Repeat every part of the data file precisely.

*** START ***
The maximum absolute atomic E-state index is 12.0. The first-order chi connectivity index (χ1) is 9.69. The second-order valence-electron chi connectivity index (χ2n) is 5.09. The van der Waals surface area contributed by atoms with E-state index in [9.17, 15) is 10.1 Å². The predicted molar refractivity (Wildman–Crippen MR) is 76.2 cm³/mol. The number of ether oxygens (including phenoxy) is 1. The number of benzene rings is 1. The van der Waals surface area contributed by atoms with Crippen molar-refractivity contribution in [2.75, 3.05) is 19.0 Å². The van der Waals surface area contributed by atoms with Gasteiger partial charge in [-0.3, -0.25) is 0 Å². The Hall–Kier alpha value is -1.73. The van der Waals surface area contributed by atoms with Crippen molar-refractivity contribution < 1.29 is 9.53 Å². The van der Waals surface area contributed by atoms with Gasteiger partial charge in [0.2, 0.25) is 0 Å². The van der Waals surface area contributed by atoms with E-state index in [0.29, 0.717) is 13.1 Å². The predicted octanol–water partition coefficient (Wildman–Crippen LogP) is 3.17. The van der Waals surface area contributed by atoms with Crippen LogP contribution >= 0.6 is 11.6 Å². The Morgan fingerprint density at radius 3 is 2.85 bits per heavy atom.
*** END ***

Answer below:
The maximum absolute atomic E-state index is 12.0. The first-order chi connectivity index (χ1) is 9.69. The second-order valence-electron chi connectivity index (χ2n) is 5.09. The van der Waals surface area contributed by atoms with E-state index in [9.17, 15) is 10.1 Å². The predicted molar refractivity (Wildman–Crippen MR) is 76.2 cm³/mol. The number of ether oxygens (including phenoxy) is 1. The number of benzene rings is 1. The van der Waals surface area contributed by atoms with Crippen molar-refractivity contribution in [2.75, 3.05) is 19.0 Å². The van der Waals surface area contributed by atoms with Gasteiger partial charge in [-0.3, -0.25) is 0 Å². The Hall–Kier alpha value is -1.73. The van der Waals surface area contributed by atoms with Crippen molar-refractivity contribution < 1.29 is 9.53 Å². The van der Waals surface area contributed by atoms with Gasteiger partial charge in [0.2, 0.25) is 0 Å². The van der Waals surface area contributed by atoms with E-state index in [0.29, 0.717) is 13.1 Å². The predicted octanol–water partition coefficient (Wildman–Crippen LogP) is 3.17. The van der Waals surface area contributed by atoms with Crippen LogP contribution >= 0.6 is 11.6 Å². The Morgan fingerprint density at radius 3 is 2.85 bits per heavy atom.